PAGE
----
A Guide to Edgewater Physiotherapy Orthotics
The science behind Edgewater Physiotherapy Orthotics:
Firstly, we must discuss the biomechanics. There has been a vast amount of research that have looked at how muscles, bone, tendons and ligaments work to produce movement; the forces exerted by muscles and gravity on the skeletal structure.
At Edgewater Physiotherapy our orthotics focus on 3 key areas. We aim to support the rearfoot because it’s where the majority of foot motion (standing, walking and running) originates.
1. The forefoot
2. The midfoot
3. The rearfoot.
Each joint must maximise its work capacity in order for your foot to work efficiently. Edgewater Physiotherapy Orthotics help the midtarsal joint stabilise your foot, so the subtalar joint can act as an effective shock absorber, while restoring full function of the big toe (1st Metatarsal phalangeal joint) helping you propel forward.
1. The Big Toe (1st Metatarsal Phalangeal Joint) – propulsion
2. The Midtarsal Joint (stabilisation)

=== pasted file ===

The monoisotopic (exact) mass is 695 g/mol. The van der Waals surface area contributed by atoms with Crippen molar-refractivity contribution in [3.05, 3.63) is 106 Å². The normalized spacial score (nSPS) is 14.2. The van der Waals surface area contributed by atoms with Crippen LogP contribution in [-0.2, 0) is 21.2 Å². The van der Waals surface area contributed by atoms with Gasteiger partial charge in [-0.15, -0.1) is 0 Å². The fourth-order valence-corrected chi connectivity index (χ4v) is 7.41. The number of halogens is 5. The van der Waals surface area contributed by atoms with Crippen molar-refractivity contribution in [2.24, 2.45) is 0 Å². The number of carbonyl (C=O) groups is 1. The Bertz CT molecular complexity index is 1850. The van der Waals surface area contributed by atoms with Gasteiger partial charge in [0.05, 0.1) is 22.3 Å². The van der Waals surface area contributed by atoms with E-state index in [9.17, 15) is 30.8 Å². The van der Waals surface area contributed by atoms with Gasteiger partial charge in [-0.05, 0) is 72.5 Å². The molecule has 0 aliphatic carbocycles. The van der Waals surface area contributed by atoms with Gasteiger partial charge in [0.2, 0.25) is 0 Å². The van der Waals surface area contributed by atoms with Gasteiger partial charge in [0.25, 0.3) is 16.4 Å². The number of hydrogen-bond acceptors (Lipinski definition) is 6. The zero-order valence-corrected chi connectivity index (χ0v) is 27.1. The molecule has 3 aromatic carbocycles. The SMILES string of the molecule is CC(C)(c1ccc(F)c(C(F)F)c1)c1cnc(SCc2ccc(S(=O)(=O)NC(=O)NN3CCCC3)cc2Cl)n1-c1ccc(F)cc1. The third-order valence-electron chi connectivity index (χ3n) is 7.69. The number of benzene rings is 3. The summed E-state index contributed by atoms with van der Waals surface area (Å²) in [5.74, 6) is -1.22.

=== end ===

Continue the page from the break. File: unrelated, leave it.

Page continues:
3. The Subtalar Joint (Shock absorption).
The foot has two primary motions:
Pronation: The body’s natural shock absorber. When pronating, the foot expands as it absorbs the body weight and adapts to the surface underneath the foot.
Supination: The foots natural way of providing a strong, supportive foundation for the body. During supination, the foot rebounds from pronating to become a rigid lever, helping the body load the achillies tendon to proper itself forward.
On average people take 6000-12000 steps per day. If the feet aren’t supported correctly, unstable movement can occur and lead to foot problems. Orthotics can help to stabilise the feet more efficiently.
The initial assessment involves a thorough assessment of the toes, foot, knee, hip and spine. From this depending on the severity of the problem there are two options; A custom made insole involves the physiotherapist taking a plaster cast of the foot where the insole is tailored according to the findings of the cast. The second option is an off the shelf insole which are more cost effective for patients requiring a small amount of foot correction.